A Brief History of Telecommunications
The term “Telecommunications” is defined in the Oxford Dictionary as ‘the technology of sending signals, images and messages over long distances by radio, phone, television, satellite, etc.’ Today it covers a multitude of solutions and is intrinsic to our daily personal and business life.
Communication between human beings has existed since we appeared on this planet but communication over longer distances started later. Early methods would have included the use of fire, smoke signals, beacons and basic sounders like horns or shells to communicate with family, neighbours or nearby clans. As time passed the use of messengers either on foot or on horseback developed and eventually the general Post Office was established by Charles II in 1660.
In 1672 Robert Hooke discovered that you could transmit sound over wire or string when attached to a mouth and ear piece. It is said that at the time of his discovery he was attempting to make a device to make music with and had no intentions of discovering the basic structure of how a telephone works. In 1838 Samuel B. Morse, along with his colleagues Alfred Vail and Leonard Gale; hosted the first public demonstration of the electric telegraph. This would lay the foundations of modern land-lines as we know them today. After discovering that by connecting two model telegraphs together and running electricity through a wire, you were able to send messages. Just under 40 years later, in March of 1876, the Telephone was invented by Alexander Graham Bell.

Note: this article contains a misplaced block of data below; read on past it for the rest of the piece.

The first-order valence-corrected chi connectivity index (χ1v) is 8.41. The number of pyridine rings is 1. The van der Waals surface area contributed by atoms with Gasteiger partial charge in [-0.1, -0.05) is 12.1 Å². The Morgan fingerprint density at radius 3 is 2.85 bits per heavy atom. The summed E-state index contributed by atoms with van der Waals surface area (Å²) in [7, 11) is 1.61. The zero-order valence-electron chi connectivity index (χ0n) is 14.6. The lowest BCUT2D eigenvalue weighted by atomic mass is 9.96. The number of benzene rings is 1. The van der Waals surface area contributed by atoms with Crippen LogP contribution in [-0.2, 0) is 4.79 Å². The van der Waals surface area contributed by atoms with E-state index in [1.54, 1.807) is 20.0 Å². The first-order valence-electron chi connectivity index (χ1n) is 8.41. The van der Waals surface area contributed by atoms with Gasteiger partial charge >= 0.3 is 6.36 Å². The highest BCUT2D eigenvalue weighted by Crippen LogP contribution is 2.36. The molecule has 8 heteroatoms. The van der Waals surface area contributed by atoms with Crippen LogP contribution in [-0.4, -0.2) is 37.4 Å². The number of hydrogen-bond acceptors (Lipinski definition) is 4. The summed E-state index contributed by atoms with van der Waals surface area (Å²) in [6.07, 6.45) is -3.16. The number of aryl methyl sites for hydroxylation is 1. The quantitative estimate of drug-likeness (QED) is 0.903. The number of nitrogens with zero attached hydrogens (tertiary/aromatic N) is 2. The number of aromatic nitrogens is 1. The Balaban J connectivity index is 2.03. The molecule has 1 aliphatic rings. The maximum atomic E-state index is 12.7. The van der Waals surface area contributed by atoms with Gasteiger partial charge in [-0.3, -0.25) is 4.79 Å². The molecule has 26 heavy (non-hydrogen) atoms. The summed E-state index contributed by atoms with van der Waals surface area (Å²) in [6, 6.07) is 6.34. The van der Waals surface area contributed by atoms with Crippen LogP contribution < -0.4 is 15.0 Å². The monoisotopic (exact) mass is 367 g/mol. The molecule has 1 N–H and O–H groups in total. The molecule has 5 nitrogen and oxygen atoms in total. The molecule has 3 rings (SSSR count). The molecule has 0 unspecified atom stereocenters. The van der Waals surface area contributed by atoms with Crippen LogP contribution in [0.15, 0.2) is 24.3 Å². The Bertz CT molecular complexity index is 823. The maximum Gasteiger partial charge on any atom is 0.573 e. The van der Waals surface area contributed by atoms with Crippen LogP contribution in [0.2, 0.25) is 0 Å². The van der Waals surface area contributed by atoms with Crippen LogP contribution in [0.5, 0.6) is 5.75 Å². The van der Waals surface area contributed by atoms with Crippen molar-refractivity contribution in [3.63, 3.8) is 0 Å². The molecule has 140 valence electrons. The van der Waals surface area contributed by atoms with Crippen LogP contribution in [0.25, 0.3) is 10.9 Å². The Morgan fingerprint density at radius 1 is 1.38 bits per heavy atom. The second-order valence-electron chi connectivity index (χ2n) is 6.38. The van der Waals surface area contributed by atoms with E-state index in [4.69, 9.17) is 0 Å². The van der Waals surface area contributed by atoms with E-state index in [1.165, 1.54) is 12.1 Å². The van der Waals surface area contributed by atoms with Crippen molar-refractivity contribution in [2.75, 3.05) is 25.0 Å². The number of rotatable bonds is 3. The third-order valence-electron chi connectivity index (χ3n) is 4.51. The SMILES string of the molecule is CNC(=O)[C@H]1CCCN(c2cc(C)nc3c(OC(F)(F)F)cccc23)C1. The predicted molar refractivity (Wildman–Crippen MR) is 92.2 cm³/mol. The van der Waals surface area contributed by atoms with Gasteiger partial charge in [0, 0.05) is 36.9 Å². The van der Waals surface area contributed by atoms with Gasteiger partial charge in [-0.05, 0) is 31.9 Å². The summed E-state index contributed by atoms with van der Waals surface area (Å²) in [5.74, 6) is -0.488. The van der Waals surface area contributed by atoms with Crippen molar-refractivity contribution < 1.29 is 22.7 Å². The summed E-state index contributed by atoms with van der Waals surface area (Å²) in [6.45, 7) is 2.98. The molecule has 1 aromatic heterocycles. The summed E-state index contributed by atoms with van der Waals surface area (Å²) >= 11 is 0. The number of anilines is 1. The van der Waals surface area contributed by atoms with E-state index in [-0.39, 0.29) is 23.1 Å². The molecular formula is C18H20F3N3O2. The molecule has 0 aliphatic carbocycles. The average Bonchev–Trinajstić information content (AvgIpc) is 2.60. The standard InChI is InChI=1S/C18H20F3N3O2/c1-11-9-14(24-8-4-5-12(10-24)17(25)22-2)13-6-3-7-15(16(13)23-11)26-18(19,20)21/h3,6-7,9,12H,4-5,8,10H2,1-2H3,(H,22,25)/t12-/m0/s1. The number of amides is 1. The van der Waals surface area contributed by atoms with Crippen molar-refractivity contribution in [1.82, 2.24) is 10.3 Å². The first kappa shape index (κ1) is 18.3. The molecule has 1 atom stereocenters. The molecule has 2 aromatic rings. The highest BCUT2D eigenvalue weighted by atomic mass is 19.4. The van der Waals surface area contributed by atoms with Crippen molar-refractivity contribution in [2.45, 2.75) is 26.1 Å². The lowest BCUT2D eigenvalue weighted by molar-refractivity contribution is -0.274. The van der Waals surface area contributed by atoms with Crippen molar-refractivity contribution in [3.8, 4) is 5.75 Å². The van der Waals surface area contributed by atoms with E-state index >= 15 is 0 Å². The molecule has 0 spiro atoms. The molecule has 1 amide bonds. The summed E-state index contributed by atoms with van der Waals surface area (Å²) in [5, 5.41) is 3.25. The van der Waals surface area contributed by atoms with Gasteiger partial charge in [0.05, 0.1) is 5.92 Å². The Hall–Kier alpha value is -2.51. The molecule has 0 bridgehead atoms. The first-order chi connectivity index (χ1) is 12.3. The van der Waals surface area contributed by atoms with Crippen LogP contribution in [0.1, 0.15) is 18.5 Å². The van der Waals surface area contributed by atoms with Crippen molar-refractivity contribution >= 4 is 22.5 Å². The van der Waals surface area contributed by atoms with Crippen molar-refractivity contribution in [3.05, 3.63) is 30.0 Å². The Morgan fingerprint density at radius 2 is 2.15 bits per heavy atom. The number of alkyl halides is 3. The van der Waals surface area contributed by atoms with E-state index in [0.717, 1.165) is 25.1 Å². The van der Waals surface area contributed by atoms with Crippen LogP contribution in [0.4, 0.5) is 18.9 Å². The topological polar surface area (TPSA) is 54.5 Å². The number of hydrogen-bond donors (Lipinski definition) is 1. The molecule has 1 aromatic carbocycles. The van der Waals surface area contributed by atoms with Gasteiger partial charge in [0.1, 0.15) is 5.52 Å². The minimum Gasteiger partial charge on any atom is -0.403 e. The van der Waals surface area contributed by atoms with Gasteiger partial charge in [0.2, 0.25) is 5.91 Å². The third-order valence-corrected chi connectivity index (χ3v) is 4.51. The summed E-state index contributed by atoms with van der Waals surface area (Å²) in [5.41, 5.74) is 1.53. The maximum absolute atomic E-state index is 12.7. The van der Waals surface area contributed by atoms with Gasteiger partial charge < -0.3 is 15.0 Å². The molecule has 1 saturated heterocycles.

It’s very easy to think of telecommunication as simply a telephone call. However, in the world we live in today it could be an e-mail, fax, instant message or even a video call. The likelihood is that you use some form of telecommunications every single day!
A good telecommunications system is a vital part of any successful organisation. You may not think that reviewing and improving your current system could be beneficial to your business, but you would be wrong. An up to date telecommunication system can help your staff communicate effectively with each other, whether they are in the office, at home or on the move; allowing them to use their mobile devices as an extension of the main telephone system and conference with both voice and real-time screen sharing. Furthermore you can stay in contact with your customers which is vitally important in a time when many businesses are simply uncontactable by telephone. “Line busy”, Dropped Calls or “Please use Webchat or E-mail Us” are good reasons for customers to look elsewhere. Call Management Software and Call Recording are added features that can direct calls to where they need to go and assist with compliance.
If you have questions about any of the above or you just want to chat about how UTL could help your business, please CALL US for free on 08000 43 42 41.